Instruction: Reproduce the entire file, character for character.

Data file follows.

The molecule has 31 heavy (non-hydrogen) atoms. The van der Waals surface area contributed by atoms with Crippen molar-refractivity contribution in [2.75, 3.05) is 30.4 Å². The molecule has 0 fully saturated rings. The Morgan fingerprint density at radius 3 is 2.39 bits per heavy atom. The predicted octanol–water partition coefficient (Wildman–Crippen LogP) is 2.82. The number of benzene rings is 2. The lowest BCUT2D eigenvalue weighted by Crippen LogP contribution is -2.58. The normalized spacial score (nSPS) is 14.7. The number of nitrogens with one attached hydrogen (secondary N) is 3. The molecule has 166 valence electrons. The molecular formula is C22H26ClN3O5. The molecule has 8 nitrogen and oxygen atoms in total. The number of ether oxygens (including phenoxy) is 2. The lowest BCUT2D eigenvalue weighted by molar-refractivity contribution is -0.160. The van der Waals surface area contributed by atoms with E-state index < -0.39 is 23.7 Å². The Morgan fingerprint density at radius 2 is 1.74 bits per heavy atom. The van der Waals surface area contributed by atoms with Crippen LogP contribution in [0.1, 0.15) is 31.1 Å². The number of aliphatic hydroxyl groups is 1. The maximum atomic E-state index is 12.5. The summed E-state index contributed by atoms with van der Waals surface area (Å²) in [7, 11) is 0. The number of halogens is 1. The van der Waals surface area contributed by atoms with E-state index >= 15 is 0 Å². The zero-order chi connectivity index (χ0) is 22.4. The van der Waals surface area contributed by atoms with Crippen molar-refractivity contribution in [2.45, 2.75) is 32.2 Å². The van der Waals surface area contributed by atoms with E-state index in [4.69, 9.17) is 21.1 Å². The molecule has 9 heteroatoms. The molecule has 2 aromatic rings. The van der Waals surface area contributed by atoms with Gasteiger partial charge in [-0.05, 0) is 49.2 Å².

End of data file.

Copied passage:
The molecule has 31 heavy (non-hydrogen) atoms. The van der Waals surface area contributed by atoms with Crippen molar-refractivity contribution in [2.75, 3.05) is 30.4 Å². The molecule has 0 fully saturated rings. The Morgan fingerprint density at radius 3 is 2.39 bits per heavy atom. The predicted octanol–water partition coefficient (Wildman–Crippen LogP) is 2.82. The number of benzene rings is 2. The lowest BCUT2D eigenvalue weighted by Crippen LogP contribution is -2.58. The normalized spacial score (nSPS) is 14.7. The number of nitrogens with one attached hydrogen (secondary N) is 3. The molecule has 166 valence electrons. The molecular formula is C22H26ClN3O5. The molecule has 8 nitrogen and oxygen atoms in total. The number of ether oxygens (including phenoxy) is 2. The lowest BCUT2D eigenvalue weighted by molar-refractivity contribution is -0.160. The van der Waals surface area contributed by atoms with E-state index < -0.39 is 23.7 Å². The Morgan fingerprint density at radius 2 is 1.74 bits per heavy atom. The van der Waals surface area contributed by atoms with Crippen LogP contribution in [0.1, 0.15) is 31.1 Å². The number of aliphatic hydroxyl groups is 1. The maximum atomic E-state index is 12.5. The summed E-state index contributed by atoms with van der Waals surface area (Å²) in [7, 11) is 0. The number of halogens is 1. The van der Waals surface area contributed by atoms with E-state index >= 15 is 0 Å². The zero-order chi connectivity index (χ0) is 22.4. The van der Waals surface area contributed by atoms with Crippen molar-refractivity contribution in [2.45, 2.75) is 32.2 Å². The van der Waals surface area contributed by atoms with E-state index in [4.69, 9.17) is 21.1 Å². The molecule has 9 heteroatoms. The molecule has 2 aromatic rings. The van der Waals surface area contributed by atoms with Gasteiger partial charge in [-0.05, 0) is 49.2 Å².